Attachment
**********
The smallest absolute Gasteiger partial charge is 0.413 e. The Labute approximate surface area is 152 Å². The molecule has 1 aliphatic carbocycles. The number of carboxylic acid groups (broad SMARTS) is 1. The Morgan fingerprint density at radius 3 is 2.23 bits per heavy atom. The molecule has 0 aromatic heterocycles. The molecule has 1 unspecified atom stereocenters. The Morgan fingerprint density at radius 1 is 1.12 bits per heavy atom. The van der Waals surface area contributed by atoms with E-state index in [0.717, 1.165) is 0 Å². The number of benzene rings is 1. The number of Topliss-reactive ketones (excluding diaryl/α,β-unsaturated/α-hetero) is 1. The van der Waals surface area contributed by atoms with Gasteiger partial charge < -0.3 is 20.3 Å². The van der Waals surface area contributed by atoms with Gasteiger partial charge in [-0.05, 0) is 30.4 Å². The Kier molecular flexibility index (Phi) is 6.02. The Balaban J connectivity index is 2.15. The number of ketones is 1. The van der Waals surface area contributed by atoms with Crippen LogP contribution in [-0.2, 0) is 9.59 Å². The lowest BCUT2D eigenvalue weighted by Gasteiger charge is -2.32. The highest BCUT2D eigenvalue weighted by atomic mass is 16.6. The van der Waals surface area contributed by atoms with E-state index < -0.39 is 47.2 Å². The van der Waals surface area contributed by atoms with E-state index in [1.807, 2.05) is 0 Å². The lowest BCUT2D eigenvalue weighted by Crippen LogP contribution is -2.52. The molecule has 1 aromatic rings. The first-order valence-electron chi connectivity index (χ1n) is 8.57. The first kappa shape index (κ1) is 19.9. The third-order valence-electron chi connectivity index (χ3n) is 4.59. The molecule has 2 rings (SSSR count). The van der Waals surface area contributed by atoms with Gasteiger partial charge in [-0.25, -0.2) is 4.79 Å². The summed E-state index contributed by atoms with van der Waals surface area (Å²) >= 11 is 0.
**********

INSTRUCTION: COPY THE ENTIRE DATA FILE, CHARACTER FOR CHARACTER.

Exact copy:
The smallest absolute Gasteiger partial charge is 0.413 e. The Labute approximate surface area is 152 Å². The molecule has 1 aliphatic carbocycles. The number of carboxylic acid groups (broad SMARTS) is 1. The Morgan fingerprint density at radius 3 is 2.23 bits per heavy atom. The molecule has 0 aromatic heterocycles. The molecule has 1 unspecified atom stereocenters. The Morgan fingerprint density at radius 1 is 1.12 bits per heavy atom. The van der Waals surface area contributed by atoms with E-state index in [0.717, 1.165) is 0 Å². The number of benzene rings is 1. The number of Topliss-reactive ketones (excluding diaryl/α,β-unsaturated/α-hetero) is 1. The van der Waals surface area contributed by atoms with Gasteiger partial charge < -0.3 is 20.3 Å². The van der Waals surface area contributed by atoms with Gasteiger partial charge in [-0.05, 0) is 30.4 Å². The Kier molecular flexibility index (Phi) is 6.02. The Balaban J connectivity index is 2.15. The number of ketones is 1. The van der Waals surface area contributed by atoms with Crippen LogP contribution in [-0.2, 0) is 9.59 Å². The lowest BCUT2D eigenvalue weighted by Gasteiger charge is -2.32. The highest BCUT2D eigenvalue weighted by atomic mass is 16.6. The van der Waals surface area contributed by atoms with E-state index < -0.39 is 47.2 Å². The van der Waals surface area contributed by atoms with E-state index in [1.807, 2.05) is 0 Å². The lowest BCUT2D eigenvalue weighted by Crippen LogP contribution is -2.52. The molecule has 1 aromatic rings. The first-order valence-electron chi connectivity index (χ1n) is 8.57. The first kappa shape index (κ1) is 19.9. The third-order valence-electron chi connectivity index (χ3n) is 4.59. The molecule has 2 rings (SSSR count). The van der Waals surface area contributed by atoms with Gasteiger partial charge in [-0.25, -0.2) is 4.79 Å². The summed E-state index contributed by atoms with van der Waals surface area (Å²) >= 11 is 0.